Beet TV recorded this interview with Jose Antonio Vargas, the former Washington Post reporter now editing the Huffington Post’s new technology section that launched on Monday. Technology is anthropology, Vargas says.
Last night’s debate at LSE entitled ‘The New New Journalism’ was definitely a head scratcher and rather than try and analyse the back and forth in one post, here are some key points made by the speakers:
Tessa Mayes (campaigning investigative journalist): “We’re in danger within journalism of losing and forgetting what it is that we do and what it is that we need journalism to do in society. Journalists are simply becoming information managers.”
From the audience: “Information must be the master of the technology and not the other way round.”
Bill Thompson (journalist, commentator and contributor to the BBC’s technology section): “There is nothing at all essential, vital or needed about journalism. As technology develops, roles for editor and journalists will still exist, but the relationship will bear no resemblance to what they are now.”
Bill Thompson: said he (optimistically) hopes that the demand for original content will reassert the balance between this type of material and content being ‘shifted’ between media.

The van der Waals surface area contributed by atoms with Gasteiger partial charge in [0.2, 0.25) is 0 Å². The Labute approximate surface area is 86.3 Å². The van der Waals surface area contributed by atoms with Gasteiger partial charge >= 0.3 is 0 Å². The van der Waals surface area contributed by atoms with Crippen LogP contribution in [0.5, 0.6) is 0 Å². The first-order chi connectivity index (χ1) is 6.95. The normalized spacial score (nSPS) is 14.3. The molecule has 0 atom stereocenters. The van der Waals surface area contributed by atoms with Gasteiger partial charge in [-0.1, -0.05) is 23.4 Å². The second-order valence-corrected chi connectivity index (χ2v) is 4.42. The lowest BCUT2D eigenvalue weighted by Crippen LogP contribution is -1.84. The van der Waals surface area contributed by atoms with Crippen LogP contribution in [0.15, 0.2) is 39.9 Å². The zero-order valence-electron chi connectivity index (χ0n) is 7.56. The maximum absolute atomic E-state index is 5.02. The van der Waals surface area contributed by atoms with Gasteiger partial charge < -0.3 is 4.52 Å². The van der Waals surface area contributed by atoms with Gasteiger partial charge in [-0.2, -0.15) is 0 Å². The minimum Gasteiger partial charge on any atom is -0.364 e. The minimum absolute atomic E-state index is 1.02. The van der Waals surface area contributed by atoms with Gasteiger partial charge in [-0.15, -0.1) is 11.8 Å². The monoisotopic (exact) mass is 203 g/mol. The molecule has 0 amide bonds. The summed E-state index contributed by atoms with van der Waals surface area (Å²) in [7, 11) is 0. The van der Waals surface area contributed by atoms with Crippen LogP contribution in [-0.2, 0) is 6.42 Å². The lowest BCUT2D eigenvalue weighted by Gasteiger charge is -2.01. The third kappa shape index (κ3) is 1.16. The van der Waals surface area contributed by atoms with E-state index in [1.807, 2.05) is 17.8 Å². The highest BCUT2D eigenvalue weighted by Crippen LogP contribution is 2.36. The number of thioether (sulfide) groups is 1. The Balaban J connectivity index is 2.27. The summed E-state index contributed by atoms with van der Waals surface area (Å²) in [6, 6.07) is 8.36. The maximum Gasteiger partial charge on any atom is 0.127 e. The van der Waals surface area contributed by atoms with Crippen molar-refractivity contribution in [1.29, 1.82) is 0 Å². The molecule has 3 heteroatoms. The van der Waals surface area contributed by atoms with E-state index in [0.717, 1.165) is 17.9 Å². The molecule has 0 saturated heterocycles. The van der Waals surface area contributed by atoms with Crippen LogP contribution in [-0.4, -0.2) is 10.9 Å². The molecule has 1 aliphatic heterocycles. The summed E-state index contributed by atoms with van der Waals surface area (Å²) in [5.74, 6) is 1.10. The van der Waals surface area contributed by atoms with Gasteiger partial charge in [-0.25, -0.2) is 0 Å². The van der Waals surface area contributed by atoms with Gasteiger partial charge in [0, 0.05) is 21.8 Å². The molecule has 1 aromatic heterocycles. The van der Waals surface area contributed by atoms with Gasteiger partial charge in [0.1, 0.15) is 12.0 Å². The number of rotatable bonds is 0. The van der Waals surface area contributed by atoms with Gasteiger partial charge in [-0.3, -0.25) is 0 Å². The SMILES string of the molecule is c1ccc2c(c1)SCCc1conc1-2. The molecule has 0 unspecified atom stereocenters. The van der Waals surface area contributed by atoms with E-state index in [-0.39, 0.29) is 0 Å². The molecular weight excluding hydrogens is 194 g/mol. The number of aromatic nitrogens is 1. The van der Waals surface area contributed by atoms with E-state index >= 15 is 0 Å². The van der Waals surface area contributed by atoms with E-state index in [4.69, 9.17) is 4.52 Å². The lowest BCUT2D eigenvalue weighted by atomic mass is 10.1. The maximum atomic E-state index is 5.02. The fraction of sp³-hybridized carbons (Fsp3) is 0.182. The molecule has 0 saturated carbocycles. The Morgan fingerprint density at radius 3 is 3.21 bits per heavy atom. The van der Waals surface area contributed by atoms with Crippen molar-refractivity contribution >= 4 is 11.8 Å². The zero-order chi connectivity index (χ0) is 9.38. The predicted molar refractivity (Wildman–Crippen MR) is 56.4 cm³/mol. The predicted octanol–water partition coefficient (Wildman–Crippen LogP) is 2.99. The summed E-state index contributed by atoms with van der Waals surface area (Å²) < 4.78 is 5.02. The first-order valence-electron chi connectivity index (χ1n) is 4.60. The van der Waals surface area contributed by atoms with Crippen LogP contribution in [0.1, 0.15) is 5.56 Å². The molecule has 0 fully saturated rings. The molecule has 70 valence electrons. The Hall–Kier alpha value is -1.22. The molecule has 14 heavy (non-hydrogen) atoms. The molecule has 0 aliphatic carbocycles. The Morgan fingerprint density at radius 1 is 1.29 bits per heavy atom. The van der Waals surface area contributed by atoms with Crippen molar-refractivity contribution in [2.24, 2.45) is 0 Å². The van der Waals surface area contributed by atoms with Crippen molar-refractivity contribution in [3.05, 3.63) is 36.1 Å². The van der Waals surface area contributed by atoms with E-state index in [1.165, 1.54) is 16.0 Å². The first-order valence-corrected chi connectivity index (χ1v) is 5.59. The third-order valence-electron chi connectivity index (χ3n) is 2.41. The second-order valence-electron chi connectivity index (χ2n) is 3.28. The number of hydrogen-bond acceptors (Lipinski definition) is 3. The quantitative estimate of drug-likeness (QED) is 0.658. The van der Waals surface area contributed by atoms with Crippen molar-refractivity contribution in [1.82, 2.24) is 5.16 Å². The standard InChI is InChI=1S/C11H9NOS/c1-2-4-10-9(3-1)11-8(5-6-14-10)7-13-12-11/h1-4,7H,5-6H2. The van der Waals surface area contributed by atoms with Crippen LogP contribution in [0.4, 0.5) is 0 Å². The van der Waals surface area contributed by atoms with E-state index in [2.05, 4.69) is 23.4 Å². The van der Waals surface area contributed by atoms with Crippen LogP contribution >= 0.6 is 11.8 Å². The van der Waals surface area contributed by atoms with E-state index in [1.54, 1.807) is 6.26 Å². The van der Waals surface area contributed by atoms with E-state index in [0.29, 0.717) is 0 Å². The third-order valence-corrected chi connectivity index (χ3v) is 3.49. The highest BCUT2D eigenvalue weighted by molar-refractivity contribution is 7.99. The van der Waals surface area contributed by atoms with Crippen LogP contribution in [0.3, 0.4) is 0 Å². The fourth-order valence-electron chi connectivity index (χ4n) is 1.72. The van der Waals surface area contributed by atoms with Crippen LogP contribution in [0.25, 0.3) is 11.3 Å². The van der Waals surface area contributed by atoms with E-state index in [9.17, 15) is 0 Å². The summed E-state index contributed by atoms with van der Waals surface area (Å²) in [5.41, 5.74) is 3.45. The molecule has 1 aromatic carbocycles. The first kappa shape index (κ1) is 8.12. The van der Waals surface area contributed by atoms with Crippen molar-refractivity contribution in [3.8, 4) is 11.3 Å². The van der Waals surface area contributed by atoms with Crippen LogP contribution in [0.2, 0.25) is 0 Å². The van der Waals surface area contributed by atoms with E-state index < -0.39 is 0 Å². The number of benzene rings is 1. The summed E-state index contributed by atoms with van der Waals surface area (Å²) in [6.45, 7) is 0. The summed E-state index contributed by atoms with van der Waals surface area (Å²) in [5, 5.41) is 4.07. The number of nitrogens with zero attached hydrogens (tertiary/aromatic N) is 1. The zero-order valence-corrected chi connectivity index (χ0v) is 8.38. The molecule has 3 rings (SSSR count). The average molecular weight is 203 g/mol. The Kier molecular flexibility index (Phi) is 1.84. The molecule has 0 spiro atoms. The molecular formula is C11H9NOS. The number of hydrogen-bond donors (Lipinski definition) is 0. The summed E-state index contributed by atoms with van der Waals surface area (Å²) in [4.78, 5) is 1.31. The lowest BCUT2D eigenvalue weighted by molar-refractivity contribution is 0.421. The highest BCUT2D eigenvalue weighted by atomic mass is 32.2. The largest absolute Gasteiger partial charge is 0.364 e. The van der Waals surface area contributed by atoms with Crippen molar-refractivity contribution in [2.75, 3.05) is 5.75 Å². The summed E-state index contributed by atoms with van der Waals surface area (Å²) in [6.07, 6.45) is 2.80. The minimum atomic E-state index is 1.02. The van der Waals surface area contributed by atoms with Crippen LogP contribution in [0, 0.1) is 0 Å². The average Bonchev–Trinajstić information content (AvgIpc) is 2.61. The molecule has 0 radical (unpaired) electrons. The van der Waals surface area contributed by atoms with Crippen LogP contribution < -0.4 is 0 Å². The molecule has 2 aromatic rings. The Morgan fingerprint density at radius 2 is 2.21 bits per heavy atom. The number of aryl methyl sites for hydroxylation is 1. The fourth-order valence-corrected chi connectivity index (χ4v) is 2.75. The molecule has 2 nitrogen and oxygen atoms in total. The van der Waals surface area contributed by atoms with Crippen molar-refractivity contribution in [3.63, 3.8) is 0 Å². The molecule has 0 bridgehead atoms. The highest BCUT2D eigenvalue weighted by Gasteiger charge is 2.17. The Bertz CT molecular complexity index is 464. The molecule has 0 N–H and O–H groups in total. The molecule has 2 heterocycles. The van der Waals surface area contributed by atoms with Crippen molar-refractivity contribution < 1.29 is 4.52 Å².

Julia Whitney (head of design and user experience for news, sport and weather at the BBC): Design of media sites, news sites, online communities ‘has everything to do with how meaning is generated’.
In my view the two most valid points made during the conversation were:
Bill Thompson’s suggestion that ultimately society doesn’t need journalism and journalists should be wary of the fact that they don’t exist in a protected, god-given role.
Secondly, Suw Charman-Anderson’s view from the audience on management issues, which she eloquently expresses on her blog:
“I made this point at the very end of the evening, that much of the problem in news organisations is down to broken management structures and dysfunctional management techniques. Bad decisions are being made by people unwilling to listen to those with the knowledge, but who are several paygrades down the food chain. Good journalists do not always make good managers and, ironically, are not always the best communicators.”
Your thoughts are welcome.
TechCrunch stories will now appear in the Washington Post website’s technology section as part of a syndication deal between the publishers.
“I think this is a good experiment for the Washington Post – adding new types of content to the site to retain reader interest, over and above their existing stories,” said TechCrunch’s Michael Arrington.
Currently no comments will be allowed on TechCrunch content on the WaPo site – something Arrington hopes will change in the future.